We next visited The National War Museum which is next to Fort St. Elmo at the end of the Trio Ir Repubblika. We explained that we had just donated a photo album which was likely to be joining their collection and they insisted we had a good look round, free of charge, and allowed us to take a number of pictures to help identify the scenes in the album. The permanent exhibition at the National War Museum contains an ever-increasing collection of war relics which range from one of the three historic Gladiator aircraft, named "Faith", the George Cross awarded to the island for bravery by King George VI in World War II, to various weapons, uniforms and service vehicles. Some of the areas were closed this time, although the main exhibits were still on display. It gave us the chance to look at their displays of ships and aircraft, including the Aircraft carrier HMS Eagle to see if we could tell if the pictures in the album were of HMS Eagle or HMS Glorious. HMS Eagle was the first casualty, sunk just after she got her load of Spitfires into the air to fly into Malta, of the convoy which eventually got through in 1942 with supplies, including aircraft fuel on the Ohio which enabled Malta to keep fighting. The old film "Malta Story" we had bought last visit to Malta at the Aviation Museum included a lot about that convoy.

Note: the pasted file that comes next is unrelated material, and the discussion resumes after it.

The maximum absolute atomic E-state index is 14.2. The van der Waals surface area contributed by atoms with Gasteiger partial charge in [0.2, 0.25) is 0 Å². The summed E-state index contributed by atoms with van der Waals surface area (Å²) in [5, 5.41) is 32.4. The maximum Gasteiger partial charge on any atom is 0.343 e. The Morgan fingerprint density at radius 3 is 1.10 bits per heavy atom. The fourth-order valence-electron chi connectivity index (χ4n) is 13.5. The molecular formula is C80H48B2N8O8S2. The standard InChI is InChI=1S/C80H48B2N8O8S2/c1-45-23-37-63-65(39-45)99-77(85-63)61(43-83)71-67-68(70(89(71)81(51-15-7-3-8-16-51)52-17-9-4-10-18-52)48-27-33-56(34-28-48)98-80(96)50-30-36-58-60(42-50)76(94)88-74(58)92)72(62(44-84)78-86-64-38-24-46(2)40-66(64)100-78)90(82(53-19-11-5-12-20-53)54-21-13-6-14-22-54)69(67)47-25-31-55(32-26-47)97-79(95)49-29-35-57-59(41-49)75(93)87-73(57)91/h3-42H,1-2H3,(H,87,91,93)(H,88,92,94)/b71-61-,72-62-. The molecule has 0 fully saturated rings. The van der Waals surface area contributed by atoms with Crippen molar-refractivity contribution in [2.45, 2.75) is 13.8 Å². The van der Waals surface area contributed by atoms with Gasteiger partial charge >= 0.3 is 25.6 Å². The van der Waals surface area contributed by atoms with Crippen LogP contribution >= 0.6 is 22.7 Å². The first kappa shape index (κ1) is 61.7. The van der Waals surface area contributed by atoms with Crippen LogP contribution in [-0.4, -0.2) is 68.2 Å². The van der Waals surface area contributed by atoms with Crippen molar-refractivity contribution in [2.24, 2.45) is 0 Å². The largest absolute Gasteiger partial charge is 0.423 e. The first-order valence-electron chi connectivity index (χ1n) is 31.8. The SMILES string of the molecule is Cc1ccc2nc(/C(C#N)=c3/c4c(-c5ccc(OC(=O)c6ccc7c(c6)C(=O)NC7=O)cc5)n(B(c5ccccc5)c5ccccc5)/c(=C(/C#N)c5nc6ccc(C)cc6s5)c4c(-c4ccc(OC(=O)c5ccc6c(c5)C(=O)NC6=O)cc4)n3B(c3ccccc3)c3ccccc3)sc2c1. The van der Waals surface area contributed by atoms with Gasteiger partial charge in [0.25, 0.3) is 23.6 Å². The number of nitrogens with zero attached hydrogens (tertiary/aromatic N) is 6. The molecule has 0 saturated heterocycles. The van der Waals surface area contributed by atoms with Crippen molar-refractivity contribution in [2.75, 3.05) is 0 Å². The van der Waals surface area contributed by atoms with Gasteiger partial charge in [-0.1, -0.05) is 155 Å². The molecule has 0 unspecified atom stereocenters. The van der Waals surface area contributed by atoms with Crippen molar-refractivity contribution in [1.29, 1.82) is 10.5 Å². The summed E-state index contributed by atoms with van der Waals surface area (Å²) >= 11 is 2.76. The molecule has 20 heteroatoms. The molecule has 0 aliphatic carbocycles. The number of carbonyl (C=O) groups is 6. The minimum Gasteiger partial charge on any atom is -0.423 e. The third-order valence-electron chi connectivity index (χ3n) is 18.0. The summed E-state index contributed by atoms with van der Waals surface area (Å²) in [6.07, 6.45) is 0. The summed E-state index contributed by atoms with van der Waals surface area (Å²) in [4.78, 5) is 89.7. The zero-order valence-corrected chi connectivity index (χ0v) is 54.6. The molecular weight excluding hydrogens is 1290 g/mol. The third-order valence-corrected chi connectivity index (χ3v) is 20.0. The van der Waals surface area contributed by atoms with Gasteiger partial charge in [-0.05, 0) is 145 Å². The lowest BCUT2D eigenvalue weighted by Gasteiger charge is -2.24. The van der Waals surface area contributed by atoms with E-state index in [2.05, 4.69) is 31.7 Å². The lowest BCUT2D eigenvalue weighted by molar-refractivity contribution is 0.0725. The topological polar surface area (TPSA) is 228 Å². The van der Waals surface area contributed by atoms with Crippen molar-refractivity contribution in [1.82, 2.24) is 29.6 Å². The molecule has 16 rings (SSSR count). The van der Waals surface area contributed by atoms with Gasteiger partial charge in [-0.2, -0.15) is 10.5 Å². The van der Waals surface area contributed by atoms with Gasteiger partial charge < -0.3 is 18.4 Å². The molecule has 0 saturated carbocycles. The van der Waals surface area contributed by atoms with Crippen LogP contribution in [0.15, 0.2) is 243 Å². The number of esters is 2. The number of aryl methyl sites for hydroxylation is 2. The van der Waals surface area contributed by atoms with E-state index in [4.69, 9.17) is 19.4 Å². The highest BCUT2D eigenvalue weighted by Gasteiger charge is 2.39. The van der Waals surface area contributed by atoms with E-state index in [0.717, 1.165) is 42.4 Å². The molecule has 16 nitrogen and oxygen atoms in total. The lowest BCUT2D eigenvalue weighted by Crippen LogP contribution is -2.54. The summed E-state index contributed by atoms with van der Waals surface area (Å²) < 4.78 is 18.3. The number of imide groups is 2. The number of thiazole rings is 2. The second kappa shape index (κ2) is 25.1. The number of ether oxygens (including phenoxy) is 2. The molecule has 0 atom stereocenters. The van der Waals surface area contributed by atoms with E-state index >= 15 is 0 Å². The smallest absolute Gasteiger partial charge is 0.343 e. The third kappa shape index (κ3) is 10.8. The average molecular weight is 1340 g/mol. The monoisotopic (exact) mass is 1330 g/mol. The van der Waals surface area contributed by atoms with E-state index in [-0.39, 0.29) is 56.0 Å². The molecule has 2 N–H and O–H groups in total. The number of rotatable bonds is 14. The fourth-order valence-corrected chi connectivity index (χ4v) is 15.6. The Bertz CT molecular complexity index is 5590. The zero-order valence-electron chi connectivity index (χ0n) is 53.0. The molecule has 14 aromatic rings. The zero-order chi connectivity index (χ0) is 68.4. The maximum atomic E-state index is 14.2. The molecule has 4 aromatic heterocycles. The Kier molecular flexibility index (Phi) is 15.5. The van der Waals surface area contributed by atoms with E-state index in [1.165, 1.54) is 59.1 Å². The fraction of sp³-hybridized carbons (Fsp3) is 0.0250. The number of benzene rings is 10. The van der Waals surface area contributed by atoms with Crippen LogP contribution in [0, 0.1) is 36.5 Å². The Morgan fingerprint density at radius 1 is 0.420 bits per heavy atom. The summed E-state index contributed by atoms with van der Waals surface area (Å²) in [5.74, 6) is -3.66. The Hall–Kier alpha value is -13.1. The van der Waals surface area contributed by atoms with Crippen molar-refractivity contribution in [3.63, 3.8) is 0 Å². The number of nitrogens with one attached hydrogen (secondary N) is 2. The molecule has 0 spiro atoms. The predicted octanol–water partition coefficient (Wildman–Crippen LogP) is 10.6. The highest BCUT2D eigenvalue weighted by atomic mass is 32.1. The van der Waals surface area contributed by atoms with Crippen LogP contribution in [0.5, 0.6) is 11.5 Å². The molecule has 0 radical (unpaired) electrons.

Before returning we looked into the Upper Barrakka Gardens which have a spectacular view of the Grand Harbour, one of the finest harbours in Europe. From its terrace we could enjoy the unique view of Fort Ricasoli, Fort St Angelo, Senglea, Vittoriosa and Kalkara and Marsa Creek. It also helped us spot the most direct route back to the quay and QE2. We had missed the firing of the Noon Day Gun, which had taken place while we were visiting the Palace of the Grand Masters. The old Saluting Battery stands on the lower part of the St Peter and St Paul Bastion. It was originally built in the 16th century and remained in continuous use up to 1960. The battery functioned as a master time keeper. The gun shots at sunrise and sunset marked the beginning and end of the working day, and the opening or closing of the town gates. The noon gun was fired to signal to mariners in the harbour the exact hour of mid-day which was necessary for the the regulation of watches on board ships for accurate navigation. In May 2005 it was decided to restore the Saluting Battery, complete with eleven original British 24-pounder cannon from the mid-late 19th century, and with volunteers dressed in uniforms of that time representing the Royal Malta Artillery. Last visit we had arrived by chance, just in time to see the firing and we have included a picture we took at that time. The Saluting Battery, Fort Rinella and the 100 ton gun and the Malta at War Museum in Vittoriosa all belong to the Malta Heritage Trust, which is distinct from Heritage Malta and the Aviation Museum. There is a lot of wartime cultural heritage activity in Malta.